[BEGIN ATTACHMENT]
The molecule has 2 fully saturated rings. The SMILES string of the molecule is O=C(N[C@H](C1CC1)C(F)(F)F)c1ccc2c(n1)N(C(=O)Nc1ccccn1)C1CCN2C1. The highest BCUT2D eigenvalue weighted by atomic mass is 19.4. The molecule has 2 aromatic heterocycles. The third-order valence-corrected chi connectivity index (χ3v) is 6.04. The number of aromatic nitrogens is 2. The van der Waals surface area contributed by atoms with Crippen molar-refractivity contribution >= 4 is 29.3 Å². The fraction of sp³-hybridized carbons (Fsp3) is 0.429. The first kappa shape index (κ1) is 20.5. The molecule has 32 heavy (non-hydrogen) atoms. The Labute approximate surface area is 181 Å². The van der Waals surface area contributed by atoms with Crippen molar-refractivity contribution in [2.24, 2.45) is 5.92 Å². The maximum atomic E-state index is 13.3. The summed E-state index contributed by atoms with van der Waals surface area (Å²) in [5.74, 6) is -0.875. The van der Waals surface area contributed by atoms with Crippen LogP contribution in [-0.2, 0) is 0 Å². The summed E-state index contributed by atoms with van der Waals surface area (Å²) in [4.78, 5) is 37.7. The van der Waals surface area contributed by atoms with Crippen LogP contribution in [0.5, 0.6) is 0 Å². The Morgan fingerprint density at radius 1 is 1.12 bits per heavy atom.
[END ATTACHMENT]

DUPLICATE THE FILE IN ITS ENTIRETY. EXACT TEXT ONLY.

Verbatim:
The molecule has 2 fully saturated rings. The SMILES string of the molecule is O=C(N[C@H](C1CC1)C(F)(F)F)c1ccc2c(n1)N(C(=O)Nc1ccccn1)C1CCN2C1. The highest BCUT2D eigenvalue weighted by atomic mass is 19.4. The molecule has 2 aromatic heterocycles. The third-order valence-corrected chi connectivity index (χ3v) is 6.04. The number of aromatic nitrogens is 2. The van der Waals surface area contributed by atoms with Crippen molar-refractivity contribution >= 4 is 29.3 Å². The fraction of sp³-hybridized carbons (Fsp3) is 0.429. The first kappa shape index (κ1) is 20.5. The molecule has 32 heavy (non-hydrogen) atoms. The Labute approximate surface area is 181 Å². The van der Waals surface area contributed by atoms with Crippen molar-refractivity contribution in [2.24, 2.45) is 5.92 Å². The maximum atomic E-state index is 13.3. The summed E-state index contributed by atoms with van der Waals surface area (Å²) in [5.74, 6) is -0.875. The van der Waals surface area contributed by atoms with Crippen LogP contribution in [-0.2, 0) is 0 Å². The summed E-state index contributed by atoms with van der Waals surface area (Å²) in [4.78, 5) is 37.7. The van der Waals surface area contributed by atoms with Crippen LogP contribution in [0.5, 0.6) is 0 Å². The Morgan fingerprint density at radius 1 is 1.12 bits per heavy atom.